Seafoam Sunrise

Well, it’s official: I am into my fourth week of blogging and am now suffering from a blogger’s “post partum depression.” I have given birth to this child; now what do I do with him?

It’s curious how my insecurities cause to me ask myself the same question over and over.  You’d think that by now I would have the whole thing all figured out.  But that’s NOT the case.  And maybe that is a GOOD thing, because if we analyzed our lives more, and tried to do what was right, perhaps we would do more good in the world, or at least we might have a better idea of where this crazy journey was taking us.

In looking back, I see that pretty pictures and humorous postings get a lot of attention; but when I peel back the layers to reveal life’s pain, the silence is almost deafening. Why is this? Am I merely whining and complaining about pain – everyone has pain.  Are we trained to look away from it, as a way of coping and surviving, as if to bury one’s head in the sand is the way to deal with life?

To me, a good blogger will try to accomplish something. I want to help people.  That is my goal.  And the only way to do that is to talk about the good right alongside the bad.  Honesty is the key.

If I am to accomplish anything in this blog, it will become therapy – both for me and hopefully my readers.  Therapy means healing – not by sitting at home and avoiding problems and making up jokes, but by getting out there and doing and feeling and working through troubles and passing on what I learn. (Like it’s okay to break a few rules of grammar to make your point.)

We live in a glossy, airbrushed world, where everyone’s blemishes are painstakingly hidden.  We long to connect with one another as human beings and share our experiences. We flock to social media and collect friends like they were merit badges, yet how many do we really know – deeply?  How many lives have we touched?  How many people have we helped? How much longer can we float at the surface, when life calls us to dive deeply into it?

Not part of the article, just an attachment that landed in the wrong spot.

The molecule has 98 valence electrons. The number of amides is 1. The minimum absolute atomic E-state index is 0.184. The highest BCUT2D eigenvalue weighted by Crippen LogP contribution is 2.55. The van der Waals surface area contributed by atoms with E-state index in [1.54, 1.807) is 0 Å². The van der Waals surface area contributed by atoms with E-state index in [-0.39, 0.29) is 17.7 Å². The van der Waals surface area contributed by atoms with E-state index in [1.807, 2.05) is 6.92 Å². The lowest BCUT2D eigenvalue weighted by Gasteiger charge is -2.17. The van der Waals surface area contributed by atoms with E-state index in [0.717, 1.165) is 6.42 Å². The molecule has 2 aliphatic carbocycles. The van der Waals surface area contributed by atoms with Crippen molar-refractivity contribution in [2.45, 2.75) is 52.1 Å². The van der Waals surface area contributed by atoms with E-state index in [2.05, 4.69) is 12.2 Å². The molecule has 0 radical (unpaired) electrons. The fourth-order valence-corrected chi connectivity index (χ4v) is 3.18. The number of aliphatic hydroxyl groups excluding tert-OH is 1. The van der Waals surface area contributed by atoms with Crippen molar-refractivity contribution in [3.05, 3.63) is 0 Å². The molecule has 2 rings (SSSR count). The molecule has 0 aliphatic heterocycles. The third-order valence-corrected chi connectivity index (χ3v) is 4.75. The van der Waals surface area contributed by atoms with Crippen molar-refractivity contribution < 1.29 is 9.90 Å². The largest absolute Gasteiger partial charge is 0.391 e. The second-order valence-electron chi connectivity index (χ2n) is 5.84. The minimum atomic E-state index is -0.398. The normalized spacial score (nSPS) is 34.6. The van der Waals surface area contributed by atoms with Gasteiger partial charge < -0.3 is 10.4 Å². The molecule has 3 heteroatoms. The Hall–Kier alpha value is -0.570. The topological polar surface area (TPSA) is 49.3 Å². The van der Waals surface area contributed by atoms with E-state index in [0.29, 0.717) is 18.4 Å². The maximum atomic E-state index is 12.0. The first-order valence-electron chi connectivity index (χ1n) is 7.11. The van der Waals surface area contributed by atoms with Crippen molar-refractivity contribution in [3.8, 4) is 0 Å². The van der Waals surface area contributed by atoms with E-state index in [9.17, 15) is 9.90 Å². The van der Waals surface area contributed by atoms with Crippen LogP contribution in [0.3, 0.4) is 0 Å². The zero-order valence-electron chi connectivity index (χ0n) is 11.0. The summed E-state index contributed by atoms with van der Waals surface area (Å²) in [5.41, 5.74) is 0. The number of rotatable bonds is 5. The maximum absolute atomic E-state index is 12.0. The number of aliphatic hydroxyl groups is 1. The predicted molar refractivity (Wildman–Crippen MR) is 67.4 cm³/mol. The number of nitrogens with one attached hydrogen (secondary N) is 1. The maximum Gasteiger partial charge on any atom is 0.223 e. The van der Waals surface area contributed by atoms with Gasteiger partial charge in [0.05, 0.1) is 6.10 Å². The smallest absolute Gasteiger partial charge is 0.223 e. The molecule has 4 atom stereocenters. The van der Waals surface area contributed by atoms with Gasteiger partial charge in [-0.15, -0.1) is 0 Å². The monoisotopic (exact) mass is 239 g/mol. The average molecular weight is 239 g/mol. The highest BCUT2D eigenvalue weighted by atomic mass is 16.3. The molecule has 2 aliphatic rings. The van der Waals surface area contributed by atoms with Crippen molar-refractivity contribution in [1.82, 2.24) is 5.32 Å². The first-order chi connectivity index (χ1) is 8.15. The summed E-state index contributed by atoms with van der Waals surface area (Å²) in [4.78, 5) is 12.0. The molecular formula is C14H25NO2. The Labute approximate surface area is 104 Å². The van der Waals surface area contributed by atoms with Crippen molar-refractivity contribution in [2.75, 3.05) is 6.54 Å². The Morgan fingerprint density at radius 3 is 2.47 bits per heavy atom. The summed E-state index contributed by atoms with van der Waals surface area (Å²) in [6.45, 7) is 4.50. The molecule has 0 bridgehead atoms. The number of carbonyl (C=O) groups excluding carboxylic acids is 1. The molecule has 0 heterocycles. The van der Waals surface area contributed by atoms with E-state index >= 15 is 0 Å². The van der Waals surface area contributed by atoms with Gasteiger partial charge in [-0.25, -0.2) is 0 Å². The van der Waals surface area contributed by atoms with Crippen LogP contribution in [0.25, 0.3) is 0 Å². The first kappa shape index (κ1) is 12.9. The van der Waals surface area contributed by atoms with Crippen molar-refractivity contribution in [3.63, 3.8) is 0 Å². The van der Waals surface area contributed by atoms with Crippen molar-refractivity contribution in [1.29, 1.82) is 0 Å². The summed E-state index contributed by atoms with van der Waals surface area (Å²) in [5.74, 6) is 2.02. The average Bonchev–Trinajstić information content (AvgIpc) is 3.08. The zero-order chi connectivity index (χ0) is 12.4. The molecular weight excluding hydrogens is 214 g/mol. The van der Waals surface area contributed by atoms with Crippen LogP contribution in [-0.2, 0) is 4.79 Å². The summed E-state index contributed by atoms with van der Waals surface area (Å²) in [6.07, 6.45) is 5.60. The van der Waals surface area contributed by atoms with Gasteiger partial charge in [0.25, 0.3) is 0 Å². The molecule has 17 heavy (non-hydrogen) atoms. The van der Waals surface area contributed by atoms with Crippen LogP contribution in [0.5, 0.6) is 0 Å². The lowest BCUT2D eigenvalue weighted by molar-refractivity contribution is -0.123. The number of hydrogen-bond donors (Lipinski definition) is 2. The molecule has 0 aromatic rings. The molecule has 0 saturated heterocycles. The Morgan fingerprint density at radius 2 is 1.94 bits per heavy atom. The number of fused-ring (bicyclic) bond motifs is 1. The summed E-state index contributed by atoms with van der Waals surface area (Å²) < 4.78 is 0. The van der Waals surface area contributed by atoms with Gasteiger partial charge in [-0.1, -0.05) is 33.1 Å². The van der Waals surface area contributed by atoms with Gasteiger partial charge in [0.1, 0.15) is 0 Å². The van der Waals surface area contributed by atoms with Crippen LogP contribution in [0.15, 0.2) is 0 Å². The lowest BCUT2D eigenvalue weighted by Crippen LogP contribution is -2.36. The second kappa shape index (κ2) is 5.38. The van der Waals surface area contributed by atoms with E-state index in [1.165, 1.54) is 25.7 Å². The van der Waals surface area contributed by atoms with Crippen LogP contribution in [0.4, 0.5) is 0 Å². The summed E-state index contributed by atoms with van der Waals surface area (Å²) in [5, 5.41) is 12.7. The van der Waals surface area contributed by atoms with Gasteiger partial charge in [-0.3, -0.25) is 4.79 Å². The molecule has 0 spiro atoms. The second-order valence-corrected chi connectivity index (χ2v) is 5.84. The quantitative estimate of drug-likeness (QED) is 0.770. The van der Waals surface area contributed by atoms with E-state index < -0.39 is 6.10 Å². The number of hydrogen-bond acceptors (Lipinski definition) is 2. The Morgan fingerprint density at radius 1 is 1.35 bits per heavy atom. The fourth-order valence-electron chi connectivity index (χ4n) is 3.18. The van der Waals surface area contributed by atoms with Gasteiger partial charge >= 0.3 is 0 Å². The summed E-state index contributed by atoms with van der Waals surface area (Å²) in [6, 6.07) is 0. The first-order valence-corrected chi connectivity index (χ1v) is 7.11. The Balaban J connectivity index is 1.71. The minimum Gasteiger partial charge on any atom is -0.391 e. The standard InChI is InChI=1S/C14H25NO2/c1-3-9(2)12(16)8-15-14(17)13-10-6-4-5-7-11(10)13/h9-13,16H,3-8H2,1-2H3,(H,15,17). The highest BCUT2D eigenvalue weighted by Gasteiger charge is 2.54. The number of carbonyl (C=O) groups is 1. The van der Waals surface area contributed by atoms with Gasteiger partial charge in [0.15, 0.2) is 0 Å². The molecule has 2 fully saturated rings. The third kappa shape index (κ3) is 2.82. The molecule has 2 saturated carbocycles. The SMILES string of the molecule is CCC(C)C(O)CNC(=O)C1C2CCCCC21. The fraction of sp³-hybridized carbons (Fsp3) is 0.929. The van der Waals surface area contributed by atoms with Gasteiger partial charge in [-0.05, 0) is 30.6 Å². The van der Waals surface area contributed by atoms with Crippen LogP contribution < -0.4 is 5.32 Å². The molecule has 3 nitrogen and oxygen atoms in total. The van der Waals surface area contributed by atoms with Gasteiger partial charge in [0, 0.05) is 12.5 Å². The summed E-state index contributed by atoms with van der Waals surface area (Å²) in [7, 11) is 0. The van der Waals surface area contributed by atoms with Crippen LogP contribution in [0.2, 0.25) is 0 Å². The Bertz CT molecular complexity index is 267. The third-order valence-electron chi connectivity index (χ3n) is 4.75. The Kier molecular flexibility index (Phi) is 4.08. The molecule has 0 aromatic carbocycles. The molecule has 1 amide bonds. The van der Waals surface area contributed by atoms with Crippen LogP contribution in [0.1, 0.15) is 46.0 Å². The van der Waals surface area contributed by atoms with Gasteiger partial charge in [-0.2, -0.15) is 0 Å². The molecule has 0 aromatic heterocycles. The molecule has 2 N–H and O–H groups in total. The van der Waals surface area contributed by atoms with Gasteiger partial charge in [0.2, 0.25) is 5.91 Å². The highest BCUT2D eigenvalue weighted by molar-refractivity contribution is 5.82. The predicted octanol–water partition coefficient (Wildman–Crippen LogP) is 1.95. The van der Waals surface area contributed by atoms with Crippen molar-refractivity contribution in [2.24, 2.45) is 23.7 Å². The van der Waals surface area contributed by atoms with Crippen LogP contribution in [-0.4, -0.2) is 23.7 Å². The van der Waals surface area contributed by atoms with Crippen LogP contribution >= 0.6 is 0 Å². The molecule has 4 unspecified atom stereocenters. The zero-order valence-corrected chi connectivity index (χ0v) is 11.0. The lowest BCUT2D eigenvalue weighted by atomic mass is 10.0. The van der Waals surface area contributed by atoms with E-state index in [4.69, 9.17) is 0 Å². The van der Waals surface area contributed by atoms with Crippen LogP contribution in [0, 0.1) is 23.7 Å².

Is anyone laughing yet? Perhaps not today; but I assure you: there will be laughs.  There will be plenty of time for fluffy bunnies and puppy dogs.  And the good news is that we will enjoy them more than ever, because life is not meant to be lived on an even keel.  And only when we know the deepest depths of pain will we know the glorious joys of ecstasy – and those days will be many!

Stay strong my friends.  The bunnies are on their way.

About Joe

Freelance designer and writer whose goal is to help others by writing about my experiences with fear and anxiety (agoraphobia), health struggles (cancer) and my wonderfully-happy life as a husband and stay-at-home dad. I want to empower everyone to have a happy life.

3 responses »

  1. Colleen says:

    I’m listening. I think sometimes when we go deep we are in a place we haven’t visited before and like any tourist in a new spot — one likes to pause and just take it all in before commenting on the newness (strangeness) of it all.

    • Joe says:

      Yes, exactly. And when we examine life, we must include everything, even if it is uncomfortable or unpleasant to do so.

      • Colleen says:

        I hesitated before I hit the publish button on my post today. And then I remembered your post and found my courage — to show a little bit more of the real me.

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